1660) Perfection is impossible ... excellence is not. [Thank you, Darlene Rivera]

1661) Learn, and unlearn, and relearn ... learning is the key.

1662) Elements of an elevator pitch: What the venture does; Who is making the venture happen; What is the marketing being served; How the venture will make money and when; How the venture compares to other benchmarks; Why the venture will succeed; The ultimate goals for the venture.

1663) Key question for our venture: How do we price our products and services? Pricing decisions are not trivial. Think it through to the end.

1664) Anyone can count the seeds in a melon ... it takes vision to count the melons in a seed.

1665) Tradition is what we resort to when we don't have the time or the money to do it right. [Thank you, Kurt Herbert Alder]

1666) Should we promote our venture with our logo on t-shirts?

1667) Sometimes best not to say anything ... zip our lips!

1668) Only take money from investors you trust.

1669) Innovation has a revolutionary reputation but an evolutionary reality ... most innovations, even those that seem extraordinary, are most-often incremental improvements of things that already exist. Innovation comes one step at a time.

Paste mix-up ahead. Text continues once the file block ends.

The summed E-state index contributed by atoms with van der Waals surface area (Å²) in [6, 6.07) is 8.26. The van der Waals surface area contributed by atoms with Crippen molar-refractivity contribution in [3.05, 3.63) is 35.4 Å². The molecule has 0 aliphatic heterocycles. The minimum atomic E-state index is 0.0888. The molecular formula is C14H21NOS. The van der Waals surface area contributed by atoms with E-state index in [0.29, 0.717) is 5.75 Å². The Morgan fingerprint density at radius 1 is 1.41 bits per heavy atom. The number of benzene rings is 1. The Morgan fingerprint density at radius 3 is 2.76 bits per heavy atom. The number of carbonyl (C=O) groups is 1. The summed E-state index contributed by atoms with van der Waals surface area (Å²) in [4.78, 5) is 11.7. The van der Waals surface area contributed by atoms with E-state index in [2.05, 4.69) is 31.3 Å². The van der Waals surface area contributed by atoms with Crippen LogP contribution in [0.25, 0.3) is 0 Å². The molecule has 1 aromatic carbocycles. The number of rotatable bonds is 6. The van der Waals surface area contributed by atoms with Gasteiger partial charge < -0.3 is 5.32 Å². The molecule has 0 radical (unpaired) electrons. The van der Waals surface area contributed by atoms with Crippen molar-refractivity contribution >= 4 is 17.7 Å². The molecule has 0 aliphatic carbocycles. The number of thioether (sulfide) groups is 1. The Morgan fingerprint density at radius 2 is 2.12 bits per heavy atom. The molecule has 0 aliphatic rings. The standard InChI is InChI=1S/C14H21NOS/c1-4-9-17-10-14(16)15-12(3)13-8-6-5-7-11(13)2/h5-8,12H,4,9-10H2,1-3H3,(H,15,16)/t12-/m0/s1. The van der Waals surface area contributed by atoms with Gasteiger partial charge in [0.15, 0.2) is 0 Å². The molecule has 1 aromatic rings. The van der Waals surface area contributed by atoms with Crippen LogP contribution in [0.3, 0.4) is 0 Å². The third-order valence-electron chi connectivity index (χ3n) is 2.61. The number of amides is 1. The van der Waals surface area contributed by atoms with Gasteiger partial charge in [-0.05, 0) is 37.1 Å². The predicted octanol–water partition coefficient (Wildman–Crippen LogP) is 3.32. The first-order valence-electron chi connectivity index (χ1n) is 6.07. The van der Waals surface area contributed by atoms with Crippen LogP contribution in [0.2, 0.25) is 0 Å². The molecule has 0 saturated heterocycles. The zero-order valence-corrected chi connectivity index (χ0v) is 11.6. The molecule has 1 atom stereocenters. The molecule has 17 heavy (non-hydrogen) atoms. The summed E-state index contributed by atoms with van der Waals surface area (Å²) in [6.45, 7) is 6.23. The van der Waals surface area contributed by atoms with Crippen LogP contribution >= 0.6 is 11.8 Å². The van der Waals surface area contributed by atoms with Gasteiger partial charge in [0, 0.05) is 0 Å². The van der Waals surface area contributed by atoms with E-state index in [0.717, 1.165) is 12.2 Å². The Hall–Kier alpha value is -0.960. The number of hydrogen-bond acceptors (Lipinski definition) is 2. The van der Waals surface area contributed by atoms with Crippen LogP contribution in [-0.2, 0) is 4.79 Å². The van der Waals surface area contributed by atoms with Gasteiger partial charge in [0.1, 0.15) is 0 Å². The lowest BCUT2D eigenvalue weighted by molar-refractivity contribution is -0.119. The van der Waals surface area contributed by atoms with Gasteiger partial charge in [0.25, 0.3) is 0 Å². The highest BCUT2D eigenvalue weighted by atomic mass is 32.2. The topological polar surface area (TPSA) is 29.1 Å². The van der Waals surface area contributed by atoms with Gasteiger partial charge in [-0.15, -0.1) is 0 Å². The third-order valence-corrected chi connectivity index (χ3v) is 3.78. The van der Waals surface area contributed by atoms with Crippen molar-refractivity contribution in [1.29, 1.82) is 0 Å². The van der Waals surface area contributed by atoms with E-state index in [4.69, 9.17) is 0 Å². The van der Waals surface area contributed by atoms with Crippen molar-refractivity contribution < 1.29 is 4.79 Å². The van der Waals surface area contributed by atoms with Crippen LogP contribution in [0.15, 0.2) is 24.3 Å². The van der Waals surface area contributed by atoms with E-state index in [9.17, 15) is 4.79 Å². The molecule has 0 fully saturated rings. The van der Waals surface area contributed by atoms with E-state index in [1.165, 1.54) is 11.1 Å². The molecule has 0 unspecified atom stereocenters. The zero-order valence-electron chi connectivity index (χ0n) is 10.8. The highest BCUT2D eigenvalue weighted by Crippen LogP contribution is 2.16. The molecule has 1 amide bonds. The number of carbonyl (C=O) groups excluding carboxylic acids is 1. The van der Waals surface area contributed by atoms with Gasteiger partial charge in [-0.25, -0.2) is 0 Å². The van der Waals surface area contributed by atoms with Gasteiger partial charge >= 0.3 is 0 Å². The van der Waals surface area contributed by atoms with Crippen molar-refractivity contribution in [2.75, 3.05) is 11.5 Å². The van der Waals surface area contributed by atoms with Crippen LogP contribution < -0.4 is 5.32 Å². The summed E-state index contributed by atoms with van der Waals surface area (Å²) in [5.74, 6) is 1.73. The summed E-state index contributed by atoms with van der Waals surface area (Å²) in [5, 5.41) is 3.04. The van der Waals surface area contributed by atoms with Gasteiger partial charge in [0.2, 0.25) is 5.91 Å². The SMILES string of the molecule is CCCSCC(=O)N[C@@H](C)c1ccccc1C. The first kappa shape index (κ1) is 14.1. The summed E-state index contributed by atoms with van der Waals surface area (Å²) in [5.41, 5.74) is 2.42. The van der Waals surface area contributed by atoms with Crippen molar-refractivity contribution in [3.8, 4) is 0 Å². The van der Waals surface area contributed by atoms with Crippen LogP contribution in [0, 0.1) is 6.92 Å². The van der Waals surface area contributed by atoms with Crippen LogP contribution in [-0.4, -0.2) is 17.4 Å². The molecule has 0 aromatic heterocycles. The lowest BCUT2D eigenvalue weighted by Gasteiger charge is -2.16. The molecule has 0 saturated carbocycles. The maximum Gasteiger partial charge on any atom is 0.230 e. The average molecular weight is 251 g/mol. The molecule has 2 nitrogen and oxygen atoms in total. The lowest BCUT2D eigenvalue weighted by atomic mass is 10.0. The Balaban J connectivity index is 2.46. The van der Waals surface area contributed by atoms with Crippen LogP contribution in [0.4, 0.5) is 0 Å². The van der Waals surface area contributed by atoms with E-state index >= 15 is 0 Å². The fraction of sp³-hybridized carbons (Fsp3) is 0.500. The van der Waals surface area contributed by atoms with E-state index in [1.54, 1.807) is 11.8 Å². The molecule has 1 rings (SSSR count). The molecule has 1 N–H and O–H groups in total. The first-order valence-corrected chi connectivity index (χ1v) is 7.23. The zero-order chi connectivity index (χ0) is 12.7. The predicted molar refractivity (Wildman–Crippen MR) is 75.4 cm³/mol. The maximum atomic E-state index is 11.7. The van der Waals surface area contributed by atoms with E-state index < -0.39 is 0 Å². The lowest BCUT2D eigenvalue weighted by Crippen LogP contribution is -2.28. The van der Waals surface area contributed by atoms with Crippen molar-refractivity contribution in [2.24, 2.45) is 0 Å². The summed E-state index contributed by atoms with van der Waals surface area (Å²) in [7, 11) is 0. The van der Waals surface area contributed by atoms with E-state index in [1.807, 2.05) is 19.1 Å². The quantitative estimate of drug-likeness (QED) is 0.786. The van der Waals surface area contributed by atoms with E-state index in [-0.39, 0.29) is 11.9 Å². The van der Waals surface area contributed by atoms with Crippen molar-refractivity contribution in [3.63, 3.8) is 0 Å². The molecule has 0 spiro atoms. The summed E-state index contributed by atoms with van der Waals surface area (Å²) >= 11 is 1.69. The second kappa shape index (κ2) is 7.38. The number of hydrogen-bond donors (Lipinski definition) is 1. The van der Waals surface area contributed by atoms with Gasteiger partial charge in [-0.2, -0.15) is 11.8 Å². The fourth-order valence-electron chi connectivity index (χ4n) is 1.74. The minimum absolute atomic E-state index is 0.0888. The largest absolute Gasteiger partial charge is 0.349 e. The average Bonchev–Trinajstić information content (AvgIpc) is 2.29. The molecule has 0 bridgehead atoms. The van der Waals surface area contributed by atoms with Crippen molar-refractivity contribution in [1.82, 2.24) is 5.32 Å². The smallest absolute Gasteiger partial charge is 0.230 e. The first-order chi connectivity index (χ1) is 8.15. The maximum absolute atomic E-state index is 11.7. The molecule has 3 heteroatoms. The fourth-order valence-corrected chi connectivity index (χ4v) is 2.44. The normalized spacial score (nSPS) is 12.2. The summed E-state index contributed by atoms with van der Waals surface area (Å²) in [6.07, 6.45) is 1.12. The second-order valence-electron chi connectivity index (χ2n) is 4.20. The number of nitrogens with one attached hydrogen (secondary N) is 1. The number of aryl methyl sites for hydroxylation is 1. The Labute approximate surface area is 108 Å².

1670) The Five Forces that define an industry: 1] Supplier Power; 2] Buyer Power; 3] Barriers to Entry; 4] Threats of Substitution; 5] Degree of Rivalry . [Thank you, Michael Porter]

1671) Types of customers: family, friendlies, fanatics, followers, flounders.

1672) Beware: false labels.

1673) The person who says it cannot be done should not interrupt the person doing it. [Thank you, Warren Donian]

1674) It could be a good opportunity if there are real customers!

1675) Experimentation is a critical skill for innovators and entrepreneurs. [Thank you, P G Greene]